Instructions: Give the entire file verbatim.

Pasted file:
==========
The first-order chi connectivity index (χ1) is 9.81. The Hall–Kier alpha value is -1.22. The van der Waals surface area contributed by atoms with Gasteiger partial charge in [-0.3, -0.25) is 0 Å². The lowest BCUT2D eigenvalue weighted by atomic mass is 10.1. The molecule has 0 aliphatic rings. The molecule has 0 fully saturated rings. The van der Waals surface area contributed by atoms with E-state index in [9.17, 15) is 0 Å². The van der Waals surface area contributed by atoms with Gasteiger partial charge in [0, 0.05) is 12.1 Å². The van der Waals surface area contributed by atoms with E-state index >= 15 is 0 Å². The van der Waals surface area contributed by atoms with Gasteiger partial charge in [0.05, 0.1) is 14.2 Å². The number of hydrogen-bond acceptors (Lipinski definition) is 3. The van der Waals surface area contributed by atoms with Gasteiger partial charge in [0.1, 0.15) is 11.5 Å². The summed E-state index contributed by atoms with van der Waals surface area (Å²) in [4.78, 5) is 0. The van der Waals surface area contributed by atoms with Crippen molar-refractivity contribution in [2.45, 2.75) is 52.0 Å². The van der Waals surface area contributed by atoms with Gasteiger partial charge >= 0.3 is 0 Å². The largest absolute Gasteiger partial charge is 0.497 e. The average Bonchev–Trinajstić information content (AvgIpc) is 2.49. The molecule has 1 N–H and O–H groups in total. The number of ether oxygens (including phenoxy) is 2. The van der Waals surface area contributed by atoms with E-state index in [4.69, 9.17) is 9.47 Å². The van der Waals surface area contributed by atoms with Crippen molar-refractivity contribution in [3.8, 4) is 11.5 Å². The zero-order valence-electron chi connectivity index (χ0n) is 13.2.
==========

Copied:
The first-order chi connectivity index (χ1) is 9.81. The Hall–Kier alpha value is -1.22. The van der Waals surface area contributed by atoms with Gasteiger partial charge in [-0.3, -0.25) is 0 Å². The lowest BCUT2D eigenvalue weighted by atomic mass is 10.1. The molecule has 0 aliphatic rings. The molecule has 0 fully saturated rings. The van der Waals surface area contributed by atoms with E-state index in [9.17, 15) is 0 Å². The van der Waals surface area contributed by atoms with Gasteiger partial charge in [0, 0.05) is 12.1 Å². The van der Waals surface area contributed by atoms with E-state index >= 15 is 0 Å². The van der Waals surface area contributed by atoms with Gasteiger partial charge in [0.05, 0.1) is 14.2 Å². The number of hydrogen-bond acceptors (Lipinski definition) is 3. The van der Waals surface area contributed by atoms with Gasteiger partial charge in [0.1, 0.15) is 11.5 Å². The summed E-state index contributed by atoms with van der Waals surface area (Å²) in [4.78, 5) is 0. The van der Waals surface area contributed by atoms with Crippen molar-refractivity contribution in [2.45, 2.75) is 52.0 Å². The van der Waals surface area contributed by atoms with Gasteiger partial charge >= 0.3 is 0 Å². The largest absolute Gasteiger partial charge is 0.497 e. The average Bonchev–Trinajstić information content (AvgIpc) is 2.49. The molecule has 1 N–H and O–H groups in total. The number of ether oxygens (including phenoxy) is 2. The van der Waals surface area contributed by atoms with E-state index in [4.69, 9.17) is 9.47 Å². The van der Waals surface area contributed by atoms with Crippen molar-refractivity contribution in [3.8, 4) is 11.5 Å². The zero-order valence-electron chi connectivity index (χ0n) is 13.2.